The landmark rat park study showed that being engaged in social environments made it less likely for rats to foster addictive behaviors. So could these results translate and be successful among humans?
“Human beings have a natural and innate need to bond,” Johann Hari says in his TED Talk on addiction, “and when we’re happy and healthy, we’ll bond and connect with each other, but if you can’t do that because you’re traumatized or isolated or beaten down by life, you will bond with something that will give you some sense of relief.” The opposite of addiction, Hari claims, isn’t sobriety, but connection.
While it’s important to treat Hari’s talk as mainly anecdotal, there has been research done, beyond rat park, that aligns with his ideas. An examination of therapeutic communities, a common treatment practice in Spain, showed that substance users who underwent treatment in one of these TCs decreased (or for 48% of them, completely eliminated) the presence of drugs in their lives. Additional reports of having improved personal lives and familial relations accompanied those findings.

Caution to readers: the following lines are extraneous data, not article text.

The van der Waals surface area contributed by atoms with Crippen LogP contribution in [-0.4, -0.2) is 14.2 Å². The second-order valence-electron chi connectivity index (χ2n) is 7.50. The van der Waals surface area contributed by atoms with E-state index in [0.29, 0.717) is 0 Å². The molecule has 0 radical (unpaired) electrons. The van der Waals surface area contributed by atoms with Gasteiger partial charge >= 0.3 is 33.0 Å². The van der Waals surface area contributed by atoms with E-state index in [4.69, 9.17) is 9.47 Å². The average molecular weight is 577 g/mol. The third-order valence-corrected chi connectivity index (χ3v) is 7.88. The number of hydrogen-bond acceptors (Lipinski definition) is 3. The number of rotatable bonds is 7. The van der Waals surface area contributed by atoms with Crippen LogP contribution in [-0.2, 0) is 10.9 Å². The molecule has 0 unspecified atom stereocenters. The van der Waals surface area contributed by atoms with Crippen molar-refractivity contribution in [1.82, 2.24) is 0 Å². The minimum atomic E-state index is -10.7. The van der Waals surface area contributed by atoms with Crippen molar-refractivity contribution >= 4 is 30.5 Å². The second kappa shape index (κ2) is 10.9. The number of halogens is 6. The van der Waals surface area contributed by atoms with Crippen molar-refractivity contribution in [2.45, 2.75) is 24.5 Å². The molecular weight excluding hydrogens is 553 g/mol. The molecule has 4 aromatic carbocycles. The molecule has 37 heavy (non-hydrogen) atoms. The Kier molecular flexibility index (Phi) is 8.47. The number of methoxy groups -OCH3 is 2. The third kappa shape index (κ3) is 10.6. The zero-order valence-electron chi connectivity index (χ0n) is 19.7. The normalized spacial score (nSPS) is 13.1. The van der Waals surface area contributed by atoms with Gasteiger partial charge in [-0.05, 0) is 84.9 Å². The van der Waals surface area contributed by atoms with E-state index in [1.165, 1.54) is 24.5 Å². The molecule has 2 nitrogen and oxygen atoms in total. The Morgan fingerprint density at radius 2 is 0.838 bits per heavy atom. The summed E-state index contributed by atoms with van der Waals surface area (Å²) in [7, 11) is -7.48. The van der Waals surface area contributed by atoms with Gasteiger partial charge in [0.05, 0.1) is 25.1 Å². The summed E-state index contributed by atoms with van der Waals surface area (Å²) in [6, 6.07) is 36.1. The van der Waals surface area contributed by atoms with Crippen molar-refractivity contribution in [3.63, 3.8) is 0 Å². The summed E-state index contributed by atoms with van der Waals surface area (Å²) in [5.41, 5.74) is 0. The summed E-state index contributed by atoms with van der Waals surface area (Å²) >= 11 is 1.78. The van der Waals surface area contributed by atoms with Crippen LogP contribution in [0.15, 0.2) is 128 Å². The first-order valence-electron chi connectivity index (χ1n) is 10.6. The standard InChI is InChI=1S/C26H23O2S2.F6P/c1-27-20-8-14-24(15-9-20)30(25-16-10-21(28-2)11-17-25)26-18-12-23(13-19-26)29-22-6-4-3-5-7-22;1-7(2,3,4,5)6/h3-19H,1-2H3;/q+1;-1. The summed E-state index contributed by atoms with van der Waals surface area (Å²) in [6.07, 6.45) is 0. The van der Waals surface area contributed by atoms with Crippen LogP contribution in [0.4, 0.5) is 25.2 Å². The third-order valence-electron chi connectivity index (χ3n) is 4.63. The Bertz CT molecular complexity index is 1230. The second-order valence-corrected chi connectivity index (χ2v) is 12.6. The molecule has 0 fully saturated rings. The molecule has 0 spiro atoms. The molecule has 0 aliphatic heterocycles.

Another study, published in the Medical Journal of Chile, found that social support can have an immensely positive impact on addicts maintaining a drug-free lifestyle — after six months out of treatment, 70% of participants in the study had remained drug free.
Hari’s talk concludes with what he wants to say to the addicts he knows: “I love you whether you’re using or you’re not. I love you, whatever state you’re in. If you need me, I’ll come and sit with you because I love you and I don’t want you to be alone or to feel alone.” Nothing but good will come from seeking out that bond and it will show people the importance of “loving an addict.”
Watch Hari’s TED talk on addiction in its entirety below.